Diminution in the soprano voice.

Most of this passage is using second species counterpoint, in bar two it changes to third species because of the diminution in the soprano voice, as it does in bars 6, 7 and 8.

The next passage repeats the section we have just heard, this time the tenor voice uses diminution to give the piece impetus.


Tenor voice using diminution
Tenor voice using diminution.

After the tenor voice has made use of the diminution, the alto voice imitates it rhythmically. Imitation is a very important part of counterpoint and as you will hear from the example below, is very effective.


Rhythmic imitation in the alto line.
Rhythmic imitation in the alto line.

After the imitation, the piece changes to Locrian mode.


While the Locrian mode can sound very unsettling at times, it can also sound mysterious and exotic. The first instance of hearing the Locrian mode in A LINK TO THE MODES, utilises the mysterious element of the mode.

Locrian mode.
Locrian mode.

Notice in the example above, the use of the IV-V-IV-I7 chord progression (now in B Locrian).

  • Chord IV – EGB (minor). B bass becomes BEGB
  • Chord V – FAC (major). Now uses a C bass to become CFAC
  • Chord I7 – BDFA (Diminished 7).

This once again allows the new tonality to be unambiguous. You may also notice that the second chord in the progression (V – F major) has a C bass, this is because a B bass would cause a diminished 5th with the F, and a major 7th with the C. Although this mode is unsettling, the diminished 5th and major 7th are classed as dissonant and brake too many rules of modal counterpoint so the C bass was a good alternative that still kept the tonal centre.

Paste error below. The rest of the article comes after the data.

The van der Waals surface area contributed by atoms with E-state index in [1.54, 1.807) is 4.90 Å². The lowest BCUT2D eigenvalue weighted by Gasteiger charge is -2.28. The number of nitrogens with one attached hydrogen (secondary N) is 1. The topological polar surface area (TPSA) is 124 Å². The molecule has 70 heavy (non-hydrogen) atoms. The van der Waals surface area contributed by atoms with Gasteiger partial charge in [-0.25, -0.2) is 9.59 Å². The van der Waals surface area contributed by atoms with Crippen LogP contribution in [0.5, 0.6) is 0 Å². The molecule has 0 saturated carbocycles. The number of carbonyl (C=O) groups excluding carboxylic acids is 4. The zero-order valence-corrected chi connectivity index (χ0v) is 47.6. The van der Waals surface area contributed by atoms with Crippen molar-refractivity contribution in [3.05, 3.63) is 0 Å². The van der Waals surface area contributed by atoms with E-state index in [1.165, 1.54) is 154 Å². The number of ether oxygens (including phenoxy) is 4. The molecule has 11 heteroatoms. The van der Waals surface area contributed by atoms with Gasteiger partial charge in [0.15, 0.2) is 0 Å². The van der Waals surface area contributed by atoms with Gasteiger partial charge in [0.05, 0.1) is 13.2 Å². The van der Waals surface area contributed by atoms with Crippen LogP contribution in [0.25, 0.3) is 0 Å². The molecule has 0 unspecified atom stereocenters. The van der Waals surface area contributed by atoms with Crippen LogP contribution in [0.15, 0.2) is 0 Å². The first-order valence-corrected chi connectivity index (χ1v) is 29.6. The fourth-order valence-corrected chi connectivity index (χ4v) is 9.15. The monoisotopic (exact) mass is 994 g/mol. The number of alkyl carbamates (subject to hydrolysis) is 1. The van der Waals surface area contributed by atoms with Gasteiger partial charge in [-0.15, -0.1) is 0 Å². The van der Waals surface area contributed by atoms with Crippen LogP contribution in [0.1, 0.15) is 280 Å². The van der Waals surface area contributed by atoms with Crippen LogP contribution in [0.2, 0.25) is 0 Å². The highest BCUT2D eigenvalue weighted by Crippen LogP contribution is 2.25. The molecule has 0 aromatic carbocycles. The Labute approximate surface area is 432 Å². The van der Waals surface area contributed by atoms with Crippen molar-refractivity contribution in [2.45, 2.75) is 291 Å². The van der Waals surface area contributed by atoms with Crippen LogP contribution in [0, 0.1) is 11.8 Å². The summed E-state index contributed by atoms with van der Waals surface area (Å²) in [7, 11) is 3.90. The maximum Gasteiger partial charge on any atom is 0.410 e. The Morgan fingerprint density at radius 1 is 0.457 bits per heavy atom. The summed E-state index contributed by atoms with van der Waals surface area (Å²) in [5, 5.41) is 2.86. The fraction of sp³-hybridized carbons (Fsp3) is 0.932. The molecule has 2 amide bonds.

Listen to the same passage, this time with an oboe and shakuhachi melody that is later imitated canonically by the violas.

Locrian with imitated melody.
Locrian with imitated melody. Shakuhachi and French Oboe are Red, Violas are Purple.

If you have heard Ravel’s String Quartet in F, then you would notice the similarities in this passage. I am a big fan of Ravel and was surprised that when I used the rules of modal counterpoint whilst in Locrian, the sound was strikingly similar to the French composers masterpiece. I guess it makes sense really, seeing that large passages his visionary quartet have the key signature of G flat major, but a tonal centre of F (F Locrian).

The piece then transitions into a gloomy, impending-doom sound that the Locrian is more well-known for. The pedal bass on B and the melody heard previously from the shakuhachi and french oboe (now played by the horns and violas) brings dramatic tension before resolving to original clarinet section. With the techniques and methods used in this piece now outlined, let’s listen to the full version of A LINK TO THE MODES.



Using the techniques of the past, it is possible to make modern sounding music and give validity to the bygone art-form of modal counterpoint. Although using the rules may seem restrictive, it can actually aid in creative output and help with the sheer volume of work required when composing for mediums such as games. Using modes like the Phrygian and Locrian may have not been considered correct when modal counterpoint was originally practiced, however, by using the same rules that applied to the accepted modes of yesteryear, new and exciting forms of music spring into existence that have substance and hold a place in the modern repertoire.

I hope this post has helped you or even inspired you to try some modal counterpoint of your own and until next time, stay creative!